In recent years, more and more of an individual’s personal information may be found online. Although this remains a problem for professionals and non-professionals alike, the discovery of online information by a client poses challenges for clinical therapists.
This problem was highlighted earlier this year in an article titled, “Client Discovery of Psychotherapist Personal Information Online,” which was published in the journal Professional Psychology: Research and Practice. The researchers, Kelly Kolmes and Daniel O. Taube, explored the challenges for therapists in the digital age. Using a sample of 332 psychotherapy patients, Kolmes and Taube attempted to measure the reactions of patients to information found online about their therapists. The patients experienced a range of reactions including neutral, positive, and negative reactions.
“Clients have a greater likelihood of coming across personal information about their psychotherapists that may be off-putting or damaging to treatment,” the authors write. Such information may include political online activities that the therapist may remain engaged. Moreover, the authors write, “Professionals are also increasingly involved in online activities, including developing websites’ participating in online discussions on social media and listservs; writing and commenting on professional blogs; and requesting and providing online consultations via email ists.”
Although these may not include all activities online, these abovementioned activities do constitute a large example of online behaviors that clients may have access to.
Kolmes and Taube found that “psychotherapist privacy may be comprised on the Internet and that personal and professional boundaries are becoming blurred.” In other words, the therapist—in the digital age—is becoming less in control of their personal information. What remains interesting, too, is that “these [online] discoveries follow intentional searches for the psychotherapist’s information.”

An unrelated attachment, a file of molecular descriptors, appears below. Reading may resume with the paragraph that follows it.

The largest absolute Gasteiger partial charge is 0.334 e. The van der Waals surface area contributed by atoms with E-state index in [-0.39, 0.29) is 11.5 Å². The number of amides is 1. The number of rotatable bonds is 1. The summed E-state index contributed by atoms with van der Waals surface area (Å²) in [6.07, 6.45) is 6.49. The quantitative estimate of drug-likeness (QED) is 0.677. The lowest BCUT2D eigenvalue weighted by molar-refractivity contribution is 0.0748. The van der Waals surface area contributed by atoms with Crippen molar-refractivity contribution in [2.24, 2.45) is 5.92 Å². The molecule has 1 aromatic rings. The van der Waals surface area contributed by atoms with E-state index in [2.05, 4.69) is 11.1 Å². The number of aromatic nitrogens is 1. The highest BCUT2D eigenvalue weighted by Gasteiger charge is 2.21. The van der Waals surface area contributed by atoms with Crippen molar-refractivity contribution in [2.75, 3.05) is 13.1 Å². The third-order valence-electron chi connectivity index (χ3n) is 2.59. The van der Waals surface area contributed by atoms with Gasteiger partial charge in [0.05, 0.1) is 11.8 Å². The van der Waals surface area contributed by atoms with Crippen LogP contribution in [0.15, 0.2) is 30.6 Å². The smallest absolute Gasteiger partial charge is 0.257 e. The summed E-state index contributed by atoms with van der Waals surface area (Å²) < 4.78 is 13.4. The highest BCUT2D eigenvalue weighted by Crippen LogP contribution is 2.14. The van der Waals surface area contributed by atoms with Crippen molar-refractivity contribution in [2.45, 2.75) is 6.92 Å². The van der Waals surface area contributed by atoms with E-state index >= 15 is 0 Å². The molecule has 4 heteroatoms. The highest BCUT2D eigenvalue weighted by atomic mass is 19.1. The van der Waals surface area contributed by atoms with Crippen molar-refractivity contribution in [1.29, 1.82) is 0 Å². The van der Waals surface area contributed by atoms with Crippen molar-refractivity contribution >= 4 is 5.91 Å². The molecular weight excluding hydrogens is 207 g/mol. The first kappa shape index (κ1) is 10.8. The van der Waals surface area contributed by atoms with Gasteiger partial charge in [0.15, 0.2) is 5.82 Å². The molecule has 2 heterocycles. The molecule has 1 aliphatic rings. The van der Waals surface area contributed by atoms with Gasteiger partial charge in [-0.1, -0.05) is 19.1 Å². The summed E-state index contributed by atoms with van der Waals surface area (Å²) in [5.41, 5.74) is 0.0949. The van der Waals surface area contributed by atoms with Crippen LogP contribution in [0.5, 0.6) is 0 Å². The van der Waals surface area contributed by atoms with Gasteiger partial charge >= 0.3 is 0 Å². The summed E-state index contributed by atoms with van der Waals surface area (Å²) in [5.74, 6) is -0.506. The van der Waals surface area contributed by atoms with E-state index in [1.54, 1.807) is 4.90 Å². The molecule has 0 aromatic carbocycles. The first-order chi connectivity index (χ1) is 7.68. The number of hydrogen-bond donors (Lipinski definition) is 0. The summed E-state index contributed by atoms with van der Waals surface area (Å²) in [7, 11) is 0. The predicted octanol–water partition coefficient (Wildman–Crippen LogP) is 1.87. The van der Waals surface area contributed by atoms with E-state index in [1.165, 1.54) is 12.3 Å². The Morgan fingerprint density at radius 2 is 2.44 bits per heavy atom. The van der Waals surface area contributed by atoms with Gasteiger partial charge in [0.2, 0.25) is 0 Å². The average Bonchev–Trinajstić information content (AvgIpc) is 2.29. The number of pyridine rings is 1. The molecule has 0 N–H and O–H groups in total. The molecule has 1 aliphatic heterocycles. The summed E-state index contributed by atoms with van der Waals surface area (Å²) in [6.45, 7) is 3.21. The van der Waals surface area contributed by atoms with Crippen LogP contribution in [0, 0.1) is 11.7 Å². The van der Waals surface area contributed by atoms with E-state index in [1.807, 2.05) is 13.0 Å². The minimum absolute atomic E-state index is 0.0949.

The findings of Kolmes and Taube remain clear: More and more patients are discovering personal information about their therapists, and that information is becoming more accessible through online searches. Factors such as “curiosity” remain the driving reasons for patient-initiated online searches for therapist personal information. The researchers also make clear that a “blank slate” no longer exists with regard to the personal information of the therapist.
There remains good news, however: Not all of the clients reacted negatively to the information they discovered online about their therapists. Indeed, according to Kolmes and Taube’s findings, “most people reported neutral to positive impacts.” For those who did report negative reactions to information obtained online, however, “it may have been experienced as especially wounding.”
The message remains clear, then. Professional therapists must remain cautious of their online activity. The information that they volunteer in the digital world may become present in their actual worlds. Therefore, it remains important that professionals remain professional online.
Kolmes, K., and Taube, D. (2016). Client Discovery of Psychotherapist Personal Information Online. Professional Psychology: Research and Practice, 47 (2) 147 – 154.